the willing obedience, and due subjection of primitive
Christians, even to irreligious heathen, & to persecuting
Kinges.  Is Religion changed? or have our Princes leste
duty owing unto them then the Heathen had?  Is Buchan-
wise, & Tertullian a foole; Is Machiavell true, and Ter
tullian false?  Are Iunius Brutus, Burrowes, Parker, Pryn,---
good subjects.and was Tertullian a Traytor?  will you



value seditious Pamplets, and despise the ancient when
they speake Orthodoxe?  Are we lesse  bound to the sa-
cred Text then our Fathers were?  Is our Charter of Li-
berties more than God gave to his first Saintes?  Have
we leave to be lesse Christian, then they were?  Is Charles
Persecutor, or was Severus a Pious Prince?  It is a shame
to plead so plaine a cause, Noe salve can cure a willfull 
distrust, Three things there are, which once (deepely)
infected, are never fully cured: Heresy, Lunacy, and Iea-
, But God confound their Purposes, who not being 
doubtfull in themselves, do yet create and nurse up the 
Iealousies of others, wherewith to work their owne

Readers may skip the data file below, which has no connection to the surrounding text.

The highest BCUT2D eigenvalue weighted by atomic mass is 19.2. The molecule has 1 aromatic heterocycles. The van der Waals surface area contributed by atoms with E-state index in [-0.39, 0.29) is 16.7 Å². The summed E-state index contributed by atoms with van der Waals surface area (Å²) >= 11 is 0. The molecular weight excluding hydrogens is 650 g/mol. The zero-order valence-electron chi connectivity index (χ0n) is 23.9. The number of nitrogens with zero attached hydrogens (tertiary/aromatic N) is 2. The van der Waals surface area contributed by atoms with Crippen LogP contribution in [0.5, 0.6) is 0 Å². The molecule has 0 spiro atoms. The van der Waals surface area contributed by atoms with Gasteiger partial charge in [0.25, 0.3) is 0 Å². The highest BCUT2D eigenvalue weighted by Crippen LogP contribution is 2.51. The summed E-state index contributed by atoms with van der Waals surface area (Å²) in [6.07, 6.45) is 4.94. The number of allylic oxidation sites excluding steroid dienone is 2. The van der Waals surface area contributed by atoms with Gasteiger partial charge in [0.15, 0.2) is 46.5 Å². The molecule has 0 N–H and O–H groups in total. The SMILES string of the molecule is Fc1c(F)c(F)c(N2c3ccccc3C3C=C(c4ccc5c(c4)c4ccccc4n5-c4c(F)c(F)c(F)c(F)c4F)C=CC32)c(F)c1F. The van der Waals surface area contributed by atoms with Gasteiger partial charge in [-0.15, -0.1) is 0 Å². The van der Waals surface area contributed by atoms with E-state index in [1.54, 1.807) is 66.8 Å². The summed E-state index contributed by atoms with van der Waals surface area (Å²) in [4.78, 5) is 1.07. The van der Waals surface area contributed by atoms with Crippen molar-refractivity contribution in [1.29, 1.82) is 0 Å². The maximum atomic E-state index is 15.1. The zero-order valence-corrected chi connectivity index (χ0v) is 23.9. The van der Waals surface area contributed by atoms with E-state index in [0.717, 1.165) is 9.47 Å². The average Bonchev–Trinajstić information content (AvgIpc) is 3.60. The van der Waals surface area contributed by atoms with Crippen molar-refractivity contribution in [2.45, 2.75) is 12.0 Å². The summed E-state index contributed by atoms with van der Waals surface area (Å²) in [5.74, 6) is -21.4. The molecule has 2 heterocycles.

darke ends.  Miserable are the people who Resolve to see 
onely with their eares.  Demonstration will not con-
vince them.  Their eare is tickled that here is an Army 
of Papists, when yet we go to the Protestant Church, 
and there performe all the opposites to papall supersti-
tion.  Awake, and see how your soules are sotted, by 
giveing them up to these delusions.  Ease your selves and 
us by owning the goodnesse of our King, who glady 
would owne your love in a due subjection.  Spare your 
selves, your wives, your fortunes, and your children.  All 
are now ready to be exposed for that which may be 
given you without a stroke; Nay which is offered to 
you, and is onely hindered by the wicked mis interpre-
tation of a few false men about you.  Do not say you de-
sire peace, but give it to us and to your selves by leaving 
impeached Traytors to stand or fall alone.  What is Pym
what are Hollis, Hampden, Haselrig, and Strode, what Kim-
, and a few men more that they may not undergoe
the tryall of our Lawes?  Aske any one of them alone, 
and if hee have not innocency enough to offer himselfe